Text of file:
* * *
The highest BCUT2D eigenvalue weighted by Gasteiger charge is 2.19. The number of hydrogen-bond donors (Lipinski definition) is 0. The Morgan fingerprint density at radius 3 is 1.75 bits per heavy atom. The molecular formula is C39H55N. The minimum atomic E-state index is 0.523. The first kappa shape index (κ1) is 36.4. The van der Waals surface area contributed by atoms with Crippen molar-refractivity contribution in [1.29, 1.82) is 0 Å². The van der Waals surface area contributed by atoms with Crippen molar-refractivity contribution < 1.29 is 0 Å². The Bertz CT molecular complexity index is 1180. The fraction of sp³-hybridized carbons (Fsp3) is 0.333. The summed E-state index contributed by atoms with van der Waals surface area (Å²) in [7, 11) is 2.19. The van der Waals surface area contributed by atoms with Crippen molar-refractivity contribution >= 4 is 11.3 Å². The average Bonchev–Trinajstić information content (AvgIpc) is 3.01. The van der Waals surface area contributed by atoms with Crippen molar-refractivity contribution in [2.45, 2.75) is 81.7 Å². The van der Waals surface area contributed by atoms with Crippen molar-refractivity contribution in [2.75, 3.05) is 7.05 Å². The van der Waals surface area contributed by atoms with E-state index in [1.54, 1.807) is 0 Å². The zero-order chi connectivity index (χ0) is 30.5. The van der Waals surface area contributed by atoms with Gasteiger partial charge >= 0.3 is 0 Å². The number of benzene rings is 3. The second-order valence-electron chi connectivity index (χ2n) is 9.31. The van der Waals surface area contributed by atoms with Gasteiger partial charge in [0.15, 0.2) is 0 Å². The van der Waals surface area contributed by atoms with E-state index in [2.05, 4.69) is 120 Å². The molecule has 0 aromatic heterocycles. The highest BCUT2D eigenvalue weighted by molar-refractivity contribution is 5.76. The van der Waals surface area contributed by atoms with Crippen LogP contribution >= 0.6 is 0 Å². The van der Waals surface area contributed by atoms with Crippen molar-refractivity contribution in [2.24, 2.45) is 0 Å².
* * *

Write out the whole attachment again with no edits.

The highest BCUT2D eigenvalue weighted by Gasteiger charge is 2.19. The number of hydrogen-bond donors (Lipinski definition) is 0. The Morgan fingerprint density at radius 3 is 1.75 bits per heavy atom. The molecular formula is C39H55N. The minimum atomic E-state index is 0.523. The first kappa shape index (κ1) is 36.4. The van der Waals surface area contributed by atoms with Crippen molar-refractivity contribution in [1.29, 1.82) is 0 Å². The van der Waals surface area contributed by atoms with Crippen molar-refractivity contribution < 1.29 is 0 Å². The Bertz CT molecular complexity index is 1180. The fraction of sp³-hybridized carbons (Fsp3) is 0.333. The summed E-state index contributed by atoms with van der Waals surface area (Å²) in [7, 11) is 2.19. The van der Waals surface area contributed by atoms with Crippen molar-refractivity contribution >= 4 is 11.3 Å². The average Bonchev–Trinajstić information content (AvgIpc) is 3.01. The van der Waals surface area contributed by atoms with Crippen molar-refractivity contribution in [2.45, 2.75) is 81.7 Å². The van der Waals surface area contributed by atoms with Crippen molar-refractivity contribution in [2.75, 3.05) is 7.05 Å². The van der Waals surface area contributed by atoms with E-state index in [1.54, 1.807) is 0 Å². The zero-order chi connectivity index (χ0) is 30.5. The van der Waals surface area contributed by atoms with Gasteiger partial charge >= 0.3 is 0 Å². The number of benzene rings is 3. The second-order valence-electron chi connectivity index (χ2n) is 9.31. The van der Waals surface area contributed by atoms with Gasteiger partial charge in [0.15, 0.2) is 0 Å². The van der Waals surface area contributed by atoms with E-state index in [2.05, 4.69) is 120 Å². The molecule has 0 aromatic heterocycles. The highest BCUT2D eigenvalue weighted by molar-refractivity contribution is 5.76. The van der Waals surface area contributed by atoms with Crippen LogP contribution >= 0.6 is 0 Å². The van der Waals surface area contributed by atoms with Crippen molar-refractivity contribution in [2.24, 2.45) is 0 Å².